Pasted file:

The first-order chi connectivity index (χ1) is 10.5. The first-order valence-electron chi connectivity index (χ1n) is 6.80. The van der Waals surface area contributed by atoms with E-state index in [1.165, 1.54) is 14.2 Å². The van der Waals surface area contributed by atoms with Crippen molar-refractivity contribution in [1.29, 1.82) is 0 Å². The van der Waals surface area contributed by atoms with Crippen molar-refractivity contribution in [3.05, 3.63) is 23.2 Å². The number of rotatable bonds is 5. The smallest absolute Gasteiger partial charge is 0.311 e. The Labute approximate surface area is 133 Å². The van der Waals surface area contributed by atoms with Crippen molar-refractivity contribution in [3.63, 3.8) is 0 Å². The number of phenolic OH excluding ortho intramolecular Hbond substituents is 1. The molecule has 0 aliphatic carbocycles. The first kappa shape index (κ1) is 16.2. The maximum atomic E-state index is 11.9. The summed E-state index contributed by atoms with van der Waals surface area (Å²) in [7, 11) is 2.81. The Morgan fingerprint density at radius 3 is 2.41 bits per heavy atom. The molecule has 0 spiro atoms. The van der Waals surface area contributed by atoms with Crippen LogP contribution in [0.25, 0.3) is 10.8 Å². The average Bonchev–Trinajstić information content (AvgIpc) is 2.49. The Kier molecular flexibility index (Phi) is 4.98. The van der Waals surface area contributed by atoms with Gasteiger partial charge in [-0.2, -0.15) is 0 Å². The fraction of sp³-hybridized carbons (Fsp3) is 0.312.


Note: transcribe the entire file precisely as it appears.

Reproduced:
The first-order chi connectivity index (χ1) is 10.5. The first-order valence-electron chi connectivity index (χ1n) is 6.80. The van der Waals surface area contributed by atoms with E-state index in [1.165, 1.54) is 14.2 Å². The van der Waals surface area contributed by atoms with Crippen molar-refractivity contribution in [1.29, 1.82) is 0 Å². The van der Waals surface area contributed by atoms with Crippen molar-refractivity contribution in [3.05, 3.63) is 23.2 Å². The number of rotatable bonds is 5. The smallest absolute Gasteiger partial charge is 0.311 e. The Labute approximate surface area is 133 Å². The van der Waals surface area contributed by atoms with Crippen molar-refractivity contribution in [3.63, 3.8) is 0 Å². The number of phenolic OH excluding ortho intramolecular Hbond substituents is 1. The molecule has 0 aliphatic carbocycles. The first kappa shape index (κ1) is 16.2. The maximum atomic E-state index is 11.9. The summed E-state index contributed by atoms with van der Waals surface area (Å²) in [7, 11) is 2.81. The Morgan fingerprint density at radius 3 is 2.41 bits per heavy atom. The molecule has 0 spiro atoms. The van der Waals surface area contributed by atoms with Crippen LogP contribution in [0.25, 0.3) is 10.8 Å². The average Bonchev–Trinajstić information content (AvgIpc) is 2.49. The Kier molecular flexibility index (Phi) is 4.98. The van der Waals surface area contributed by atoms with Gasteiger partial charge in [-0.2, -0.15) is 0 Å². The fraction of sp³-hybridized carbons (Fsp3) is 0.312.